plague war
Press Reaction
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St. Louis Post Dispatch Gail Pennington

"Don't watch this week's installment of 'Frontline' if you want to sleep well tonight. 'Plague War' is an unsettling look at how biological warfare could (or might, or will) devastate the world...

The Ebola and Marburg viruses have received more press, but smallpox, it turns out, is an even greater threat. Smallpox killed more people in the 20th century than all the world wars combined; in the 1970s, the World Health Organization declared it eradicated--meaning that vaccinations were discontinued.

Now, almost no one has immunity. And guess what biological agent was once heavily stockpiled in Russia and may still be hidden there in large quantities? What if an out-of-work Russian scientist opted to sell some to a terrorist group or to a rogue nation? Eek!

'Plague War," including graphic photos of the progression of smallpox in a human being, isn't for the faint of stomach or heart. But it's effectively thought-provoking."

The Wall Street Journal Dorothy Rabinowitz

"...this chronicle revealing Soviet violations of the 1972 treaty outlawing [biological] weapons, is no ordinary hair-raiser. Extraordinary in its detail, it reveals how vast a development program the Soviets engaged in. We learn how one Soviet researcher working on a virus akin to Ebola is accidentally infected, and how, after his agonizing death, scientists husbanded his body fluids so the virus could be replicated in more potent forms. The new virus would be christened "Variant U" in honor of the dead scientist, Nikolai Ustinov. We are instructed, as well, in the Soviets' determined efforts to block inspection of their plant sites, Dr. Alibekov--who would in time defect--was indeed astonished to learn, during his inspection tour of U.S. sites, that the Americans had all along been abiding by the treaty. How quaint that must have seemed, to the Soviet inspectors."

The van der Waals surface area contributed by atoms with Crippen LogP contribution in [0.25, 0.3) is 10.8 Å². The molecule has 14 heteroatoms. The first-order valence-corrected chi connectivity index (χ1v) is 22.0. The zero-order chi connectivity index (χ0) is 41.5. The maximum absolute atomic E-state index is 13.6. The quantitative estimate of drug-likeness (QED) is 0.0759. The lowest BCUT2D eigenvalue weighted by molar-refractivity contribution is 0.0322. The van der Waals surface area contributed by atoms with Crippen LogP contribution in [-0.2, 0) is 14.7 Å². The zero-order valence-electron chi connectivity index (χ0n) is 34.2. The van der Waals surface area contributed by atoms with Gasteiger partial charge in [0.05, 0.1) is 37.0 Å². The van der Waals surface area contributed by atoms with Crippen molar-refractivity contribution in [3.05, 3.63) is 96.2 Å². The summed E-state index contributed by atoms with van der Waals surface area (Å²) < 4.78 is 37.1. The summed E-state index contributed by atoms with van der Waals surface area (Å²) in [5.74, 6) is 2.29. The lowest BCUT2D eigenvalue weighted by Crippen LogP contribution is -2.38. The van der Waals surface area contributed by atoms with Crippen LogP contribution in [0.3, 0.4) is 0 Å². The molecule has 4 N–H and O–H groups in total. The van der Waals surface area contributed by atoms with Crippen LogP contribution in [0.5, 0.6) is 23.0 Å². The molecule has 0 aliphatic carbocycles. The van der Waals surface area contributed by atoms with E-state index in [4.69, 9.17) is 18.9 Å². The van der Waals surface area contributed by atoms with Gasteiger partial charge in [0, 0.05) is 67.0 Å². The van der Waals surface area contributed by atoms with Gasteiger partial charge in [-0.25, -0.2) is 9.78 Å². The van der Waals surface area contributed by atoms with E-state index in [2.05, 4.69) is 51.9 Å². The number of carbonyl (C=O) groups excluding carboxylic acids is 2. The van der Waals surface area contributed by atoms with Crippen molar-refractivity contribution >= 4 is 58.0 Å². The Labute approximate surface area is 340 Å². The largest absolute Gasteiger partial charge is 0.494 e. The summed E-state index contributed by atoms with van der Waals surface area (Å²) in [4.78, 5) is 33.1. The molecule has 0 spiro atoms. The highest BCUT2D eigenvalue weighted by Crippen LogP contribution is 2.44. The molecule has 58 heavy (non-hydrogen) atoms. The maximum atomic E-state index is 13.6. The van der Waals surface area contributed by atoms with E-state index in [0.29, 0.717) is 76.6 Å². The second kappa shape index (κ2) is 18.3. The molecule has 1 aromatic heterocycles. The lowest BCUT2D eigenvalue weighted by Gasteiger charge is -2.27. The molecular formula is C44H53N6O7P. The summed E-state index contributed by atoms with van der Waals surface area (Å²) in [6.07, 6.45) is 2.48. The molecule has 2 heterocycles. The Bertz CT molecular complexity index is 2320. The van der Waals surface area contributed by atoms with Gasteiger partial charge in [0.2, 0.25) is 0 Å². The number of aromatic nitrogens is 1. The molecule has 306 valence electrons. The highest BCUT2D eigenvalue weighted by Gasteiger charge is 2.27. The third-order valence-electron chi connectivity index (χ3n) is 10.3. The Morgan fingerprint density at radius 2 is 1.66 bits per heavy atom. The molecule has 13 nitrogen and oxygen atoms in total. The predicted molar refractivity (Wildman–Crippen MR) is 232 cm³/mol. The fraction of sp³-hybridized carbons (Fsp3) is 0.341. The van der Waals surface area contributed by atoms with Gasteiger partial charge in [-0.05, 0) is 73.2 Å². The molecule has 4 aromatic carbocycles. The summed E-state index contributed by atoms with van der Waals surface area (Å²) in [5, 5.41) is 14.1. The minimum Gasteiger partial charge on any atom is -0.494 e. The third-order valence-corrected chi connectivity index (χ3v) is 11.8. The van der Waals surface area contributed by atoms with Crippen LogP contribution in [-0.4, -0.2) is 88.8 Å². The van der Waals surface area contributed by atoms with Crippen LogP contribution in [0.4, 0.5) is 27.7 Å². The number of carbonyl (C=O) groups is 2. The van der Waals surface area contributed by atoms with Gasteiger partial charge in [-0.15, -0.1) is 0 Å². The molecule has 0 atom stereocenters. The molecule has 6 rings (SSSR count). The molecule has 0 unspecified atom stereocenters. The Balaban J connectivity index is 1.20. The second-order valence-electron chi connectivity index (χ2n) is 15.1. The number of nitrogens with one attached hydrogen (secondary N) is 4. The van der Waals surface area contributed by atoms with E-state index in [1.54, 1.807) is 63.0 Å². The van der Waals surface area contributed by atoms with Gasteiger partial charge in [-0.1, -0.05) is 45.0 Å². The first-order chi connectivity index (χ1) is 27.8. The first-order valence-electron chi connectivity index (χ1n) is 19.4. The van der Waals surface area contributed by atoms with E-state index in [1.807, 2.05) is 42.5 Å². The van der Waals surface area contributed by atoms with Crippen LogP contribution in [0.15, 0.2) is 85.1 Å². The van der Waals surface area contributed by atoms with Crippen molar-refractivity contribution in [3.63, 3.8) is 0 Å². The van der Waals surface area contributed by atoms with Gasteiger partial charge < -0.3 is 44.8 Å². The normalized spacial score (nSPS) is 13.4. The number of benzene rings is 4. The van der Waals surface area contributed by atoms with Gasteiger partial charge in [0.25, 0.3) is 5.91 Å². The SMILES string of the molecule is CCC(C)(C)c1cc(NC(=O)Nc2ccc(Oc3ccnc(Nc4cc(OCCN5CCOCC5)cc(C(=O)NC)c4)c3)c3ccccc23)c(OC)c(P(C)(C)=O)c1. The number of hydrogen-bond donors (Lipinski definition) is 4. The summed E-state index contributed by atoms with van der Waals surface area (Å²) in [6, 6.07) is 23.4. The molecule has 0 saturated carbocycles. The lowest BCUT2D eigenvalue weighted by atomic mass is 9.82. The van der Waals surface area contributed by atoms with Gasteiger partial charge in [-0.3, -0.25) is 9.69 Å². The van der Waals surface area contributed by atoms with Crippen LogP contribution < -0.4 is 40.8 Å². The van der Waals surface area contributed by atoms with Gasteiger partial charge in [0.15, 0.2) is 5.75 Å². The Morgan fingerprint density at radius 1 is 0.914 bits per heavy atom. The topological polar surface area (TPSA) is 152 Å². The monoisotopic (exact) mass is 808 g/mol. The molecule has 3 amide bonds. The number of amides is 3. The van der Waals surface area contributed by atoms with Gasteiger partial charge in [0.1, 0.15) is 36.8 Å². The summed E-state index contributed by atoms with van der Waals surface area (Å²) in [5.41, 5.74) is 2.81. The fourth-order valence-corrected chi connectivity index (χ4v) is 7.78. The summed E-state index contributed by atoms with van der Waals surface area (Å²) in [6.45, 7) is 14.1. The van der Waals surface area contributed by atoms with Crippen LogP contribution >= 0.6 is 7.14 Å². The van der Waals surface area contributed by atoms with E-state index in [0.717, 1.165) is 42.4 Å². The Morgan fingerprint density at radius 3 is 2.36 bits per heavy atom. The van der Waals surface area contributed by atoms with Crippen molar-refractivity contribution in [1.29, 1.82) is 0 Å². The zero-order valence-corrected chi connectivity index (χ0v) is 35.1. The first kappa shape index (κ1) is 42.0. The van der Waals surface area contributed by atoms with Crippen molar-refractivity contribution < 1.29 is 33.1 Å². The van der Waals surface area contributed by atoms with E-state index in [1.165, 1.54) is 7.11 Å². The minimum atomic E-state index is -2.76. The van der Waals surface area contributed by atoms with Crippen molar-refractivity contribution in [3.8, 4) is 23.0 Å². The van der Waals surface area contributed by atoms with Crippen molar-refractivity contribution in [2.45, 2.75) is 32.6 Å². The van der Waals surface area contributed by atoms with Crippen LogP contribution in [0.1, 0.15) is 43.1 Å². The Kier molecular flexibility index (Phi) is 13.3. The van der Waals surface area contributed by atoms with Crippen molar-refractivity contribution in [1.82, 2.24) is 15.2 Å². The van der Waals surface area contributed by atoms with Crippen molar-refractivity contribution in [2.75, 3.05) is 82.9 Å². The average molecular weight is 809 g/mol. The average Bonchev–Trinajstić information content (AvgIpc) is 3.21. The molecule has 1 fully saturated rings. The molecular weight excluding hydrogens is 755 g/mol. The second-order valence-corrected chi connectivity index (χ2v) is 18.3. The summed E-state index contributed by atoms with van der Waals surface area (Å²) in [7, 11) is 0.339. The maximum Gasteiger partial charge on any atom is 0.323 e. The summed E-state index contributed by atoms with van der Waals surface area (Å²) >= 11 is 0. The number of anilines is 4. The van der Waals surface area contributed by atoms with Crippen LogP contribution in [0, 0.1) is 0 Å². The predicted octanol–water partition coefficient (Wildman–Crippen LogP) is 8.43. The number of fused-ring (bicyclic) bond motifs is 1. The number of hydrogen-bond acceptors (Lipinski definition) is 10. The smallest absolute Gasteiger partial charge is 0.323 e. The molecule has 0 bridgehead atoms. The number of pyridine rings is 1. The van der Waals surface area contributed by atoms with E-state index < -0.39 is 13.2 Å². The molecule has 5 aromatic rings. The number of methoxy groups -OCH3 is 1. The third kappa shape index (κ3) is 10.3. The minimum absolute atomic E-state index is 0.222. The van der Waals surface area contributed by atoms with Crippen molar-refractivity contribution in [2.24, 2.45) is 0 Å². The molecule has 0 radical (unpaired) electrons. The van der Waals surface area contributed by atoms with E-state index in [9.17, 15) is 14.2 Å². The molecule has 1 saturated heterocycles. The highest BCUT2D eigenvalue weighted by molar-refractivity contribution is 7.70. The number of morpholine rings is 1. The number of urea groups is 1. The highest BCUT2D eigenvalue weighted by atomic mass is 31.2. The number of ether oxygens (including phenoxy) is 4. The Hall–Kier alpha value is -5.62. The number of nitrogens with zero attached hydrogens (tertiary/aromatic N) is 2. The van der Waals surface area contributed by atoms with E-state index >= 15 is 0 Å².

The Atlanta Constitution Bob Longino

PBS' 'Frontline,' as it always seems to do, is proving once again that what you don't know eventually could hurt you.

'Plague War' is a piercing bell toll about the potential threat of world biological terrorism...'Plague War' ventures well beyond the terrorist movement to document years of research in the former Soviet Union for biological weapons that could have been delivered via strategic missiles.

An extensive interview with Ken Alibek, the defector and top official in the Soviet program, reveals an intricate, secret system of research in Siberia, what is now St. Petersburg and other places, resulting in new--and ever more virulent--weapons.

Anthrax was 'grown by the ton,' one expert says, adding the Soviets had 'thousands of scientists and engineers' devoted to the project. It was 'so massive and had such capacity it was unimaginable,' he says. 'They had really thought about using these weapons and how to use them and their effects.'

His comrades, Alibek says, never developed biological weapons for the battlefield. It was 'for use against civilians. New York. Los Angeles. Chicago....'"

The Hollywood Reporter Irv Letofsky

"The chilling reality of potential biological warfare and terrorism is uncorked in 'Frontline: Plague War,' and yes, it's just as scary and intimidating a scenario as we'd suspected. Pictures of human faces turned inhuman by the effects of disease make this particularly unsettling.

But in terms of presentation, it's a standard style of documentary that loses steam fairly quickly as it probes for long, long minutes on the Soviet violation of biological weapon stockpiling. Maybe the viewer has to tune out because the reality is so objectionable in this age of potential global destruction."

The New York Times Walter Goodman

"'Frontline' delivers a dire report on suspicions of the existence of stockpiles of smallpox, plague and anthrax viruses. All are said to be readily convertible to offensive biological warfare, with lethal potential. Two pounds of powdered anthrax efficiently deployed, one researcher notes, would be enough to kill hundreds of thousands of New Yorkers.

'Plague War' raises doubts about the enforcement of international agreements banning biological weapons. Intelligence experts warn that some former Soviet colonels and generals may still be working at developing them, either for Russia or for terrorist-prone clients. Coming immediately after 'Nova," this horror is enough to make El NiŅo benign."



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